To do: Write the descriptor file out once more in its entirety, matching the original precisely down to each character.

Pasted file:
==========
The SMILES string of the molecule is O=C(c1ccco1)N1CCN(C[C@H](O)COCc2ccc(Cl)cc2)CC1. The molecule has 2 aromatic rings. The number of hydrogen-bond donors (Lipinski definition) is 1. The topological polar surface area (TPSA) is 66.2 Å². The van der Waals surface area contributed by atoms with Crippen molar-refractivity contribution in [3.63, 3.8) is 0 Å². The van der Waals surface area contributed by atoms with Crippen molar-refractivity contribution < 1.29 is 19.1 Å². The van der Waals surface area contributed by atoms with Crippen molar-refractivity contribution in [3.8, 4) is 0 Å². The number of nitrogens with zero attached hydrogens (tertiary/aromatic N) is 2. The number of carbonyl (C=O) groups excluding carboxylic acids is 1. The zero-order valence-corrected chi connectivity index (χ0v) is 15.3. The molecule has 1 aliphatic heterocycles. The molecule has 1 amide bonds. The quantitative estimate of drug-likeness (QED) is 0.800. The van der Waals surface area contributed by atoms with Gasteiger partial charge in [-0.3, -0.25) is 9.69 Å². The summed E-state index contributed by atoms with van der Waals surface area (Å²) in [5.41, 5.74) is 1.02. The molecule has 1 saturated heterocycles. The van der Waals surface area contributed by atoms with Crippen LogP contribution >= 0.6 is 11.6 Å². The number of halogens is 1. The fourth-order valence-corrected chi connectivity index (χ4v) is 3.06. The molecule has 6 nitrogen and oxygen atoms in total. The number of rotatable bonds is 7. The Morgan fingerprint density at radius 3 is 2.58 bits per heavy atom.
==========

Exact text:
The SMILES string of the molecule is O=C(c1ccco1)N1CCN(C[C@H](O)COCc2ccc(Cl)cc2)CC1. The molecule has 2 aromatic rings. The number of hydrogen-bond donors (Lipinski definition) is 1. The topological polar surface area (TPSA) is 66.2 Å². The van der Waals surface area contributed by atoms with Crippen molar-refractivity contribution in [3.63, 3.8) is 0 Å². The van der Waals surface area contributed by atoms with Crippen molar-refractivity contribution < 1.29 is 19.1 Å². The van der Waals surface area contributed by atoms with Crippen molar-refractivity contribution in [3.8, 4) is 0 Å². The number of nitrogens with zero attached hydrogens (tertiary/aromatic N) is 2. The number of carbonyl (C=O) groups excluding carboxylic acids is 1. The zero-order valence-corrected chi connectivity index (χ0v) is 15.3. The molecule has 1 aliphatic heterocycles. The molecule has 1 amide bonds. The quantitative estimate of drug-likeness (QED) is 0.800. The van der Waals surface area contributed by atoms with Gasteiger partial charge in [-0.3, -0.25) is 9.69 Å². The summed E-state index contributed by atoms with van der Waals surface area (Å²) in [5.41, 5.74) is 1.02. The molecule has 1 saturated heterocycles. The van der Waals surface area contributed by atoms with Crippen LogP contribution >= 0.6 is 11.6 Å². The number of halogens is 1. The fourth-order valence-corrected chi connectivity index (χ4v) is 3.06. The molecule has 6 nitrogen and oxygen atoms in total. The number of rotatable bonds is 7. The Morgan fingerprint density at radius 3 is 2.58 bits per heavy atom.